Feminism S&F Online Scholar and Feminist Online, published by the Barnard Center for Research on Women
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Volume 5, Number 2, Spring 2007 Gwendolyn Beetham and Jessica Valenti, Guest Editors
Blogging Feminism:
(Web)Sites of Resistance
About this Issue
About the Contributors

Issue 5.2 Homepage

·This Issue
·General Suggestions

S&F Online in the Classroom

Faculty—Consider using The Scholar & Feminist Online in your course!

This Issue

In addition to the general guidelines provided by Barnard for use of editions of the Scholar & Feminist Online in the classroom, we came up with several additional guidelines for using blogs in the classroom:

  1. Make a blog to continue discussions outside the classroom, or have your students create a blog for credit.
    Creating a blog is easy—there are several websites available that provide step-by-step guides for creating a blog. One popular site is www.blogger.com. In order to ensure that your students use your class blog regularly, you may want to offer class participation points for commenting. If your students create individual blogs, be sure to check them regularly, and also make sure that they link to and comment on one another's blog posts (see Shira Tarrant's essay for more suggestions of successful blog use in the classroom).

  2. Use the blog roll we have provided in this edition to enhance class discussion.
    Find out what people around the country—and around the world—are saying about feminist issues. Blogs provide an excellent source of information, not only about current events, but about classic debates in feminist theory: the activist/academe divide, the sex wars, race, class, sexuality, and almost any other topic you can think of! In many of the blogs listed in our blog roll, you will find a list of topics on the right or left side of the main blog page. Use these links to find the topic that you are discussing in class. This is a great way to find out how issues are being perceived both in and outside of academia.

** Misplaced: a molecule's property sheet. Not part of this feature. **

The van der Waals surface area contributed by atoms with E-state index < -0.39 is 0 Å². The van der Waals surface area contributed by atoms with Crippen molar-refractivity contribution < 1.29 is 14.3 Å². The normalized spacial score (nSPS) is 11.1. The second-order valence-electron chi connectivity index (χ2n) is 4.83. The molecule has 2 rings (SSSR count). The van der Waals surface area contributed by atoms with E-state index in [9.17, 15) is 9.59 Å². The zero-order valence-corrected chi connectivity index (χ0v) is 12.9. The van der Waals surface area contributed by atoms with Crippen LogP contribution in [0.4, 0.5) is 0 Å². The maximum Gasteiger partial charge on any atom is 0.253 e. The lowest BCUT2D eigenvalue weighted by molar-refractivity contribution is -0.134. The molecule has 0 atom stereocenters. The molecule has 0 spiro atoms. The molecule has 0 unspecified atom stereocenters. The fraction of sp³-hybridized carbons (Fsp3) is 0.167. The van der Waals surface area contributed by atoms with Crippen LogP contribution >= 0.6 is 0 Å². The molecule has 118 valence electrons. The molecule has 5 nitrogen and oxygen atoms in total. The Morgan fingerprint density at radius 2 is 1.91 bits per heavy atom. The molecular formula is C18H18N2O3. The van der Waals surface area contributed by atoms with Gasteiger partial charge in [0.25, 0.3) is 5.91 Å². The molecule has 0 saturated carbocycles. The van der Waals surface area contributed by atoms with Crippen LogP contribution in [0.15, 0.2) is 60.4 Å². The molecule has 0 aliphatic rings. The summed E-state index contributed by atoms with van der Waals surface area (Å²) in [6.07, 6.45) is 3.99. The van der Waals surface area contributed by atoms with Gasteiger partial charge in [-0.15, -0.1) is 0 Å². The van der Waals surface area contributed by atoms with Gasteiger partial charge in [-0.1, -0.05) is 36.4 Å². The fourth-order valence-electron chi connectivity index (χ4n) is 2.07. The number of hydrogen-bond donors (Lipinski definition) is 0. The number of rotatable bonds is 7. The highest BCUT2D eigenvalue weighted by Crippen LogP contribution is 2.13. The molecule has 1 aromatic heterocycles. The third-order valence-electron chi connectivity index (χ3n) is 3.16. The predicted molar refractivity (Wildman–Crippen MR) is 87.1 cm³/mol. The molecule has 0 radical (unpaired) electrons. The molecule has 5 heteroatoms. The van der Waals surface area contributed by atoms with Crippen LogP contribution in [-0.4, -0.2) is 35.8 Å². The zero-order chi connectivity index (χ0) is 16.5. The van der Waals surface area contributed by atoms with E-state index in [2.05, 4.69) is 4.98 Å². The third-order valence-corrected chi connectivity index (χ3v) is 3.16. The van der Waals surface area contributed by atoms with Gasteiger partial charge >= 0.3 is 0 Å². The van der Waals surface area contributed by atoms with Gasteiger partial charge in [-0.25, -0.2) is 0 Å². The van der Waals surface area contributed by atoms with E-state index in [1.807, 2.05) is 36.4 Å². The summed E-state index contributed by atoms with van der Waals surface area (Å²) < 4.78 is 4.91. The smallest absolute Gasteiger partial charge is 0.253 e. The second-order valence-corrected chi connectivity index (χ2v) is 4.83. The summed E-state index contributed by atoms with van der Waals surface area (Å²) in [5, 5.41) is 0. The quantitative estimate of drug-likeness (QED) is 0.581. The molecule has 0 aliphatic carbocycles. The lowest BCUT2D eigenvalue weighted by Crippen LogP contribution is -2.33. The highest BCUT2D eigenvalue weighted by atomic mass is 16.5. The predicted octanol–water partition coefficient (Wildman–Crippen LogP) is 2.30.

3. Read about one professor's experience using the blog in the feminist classroom.
    Click here to read about Shira Tarrant's experience using a blog as part of her curriculum. Tarrant offers useful insights and suggestions into what worked, what didn't, and what she would do to ensure that students take full advantage of the Blogosphere for feminist learning in and outside of the classroom in the future.

General Suggestions

General suggestions for using S&F Online in your course:

  • Include an article (or art piece) from the journal on your syllabus

  • Schedule a live chat between your students and a pre-eminent scholar, artist, or activist who has contributed to the journal and who is relevant to your syllabus

  • Challenge students to write an essay or create a multimedia installment for possible publication on a "student" area included in selected issues related to your course

  • Have your class participate in an online discussion about possible meanings and purposes for a new kind of feminist publication

  • Develop a course web site that functions as a "mirror site" in which students respond to questions raised by an issue of the journal that relates to your course

The Barnard Center for Research on Women and the Columbia Center for New Media Teaching and Research are at your service to help make the journal part of your course. For additional information, please e-mail The Barnard Center for Research on Women. We look forward to working with you.

Tools 5.2 Online Resources Recommended Reading S&F Online in the Classroom
S&F Online - Issue 5.2 - Blogging Feminism: (Web)Sites of Resistance - ©2007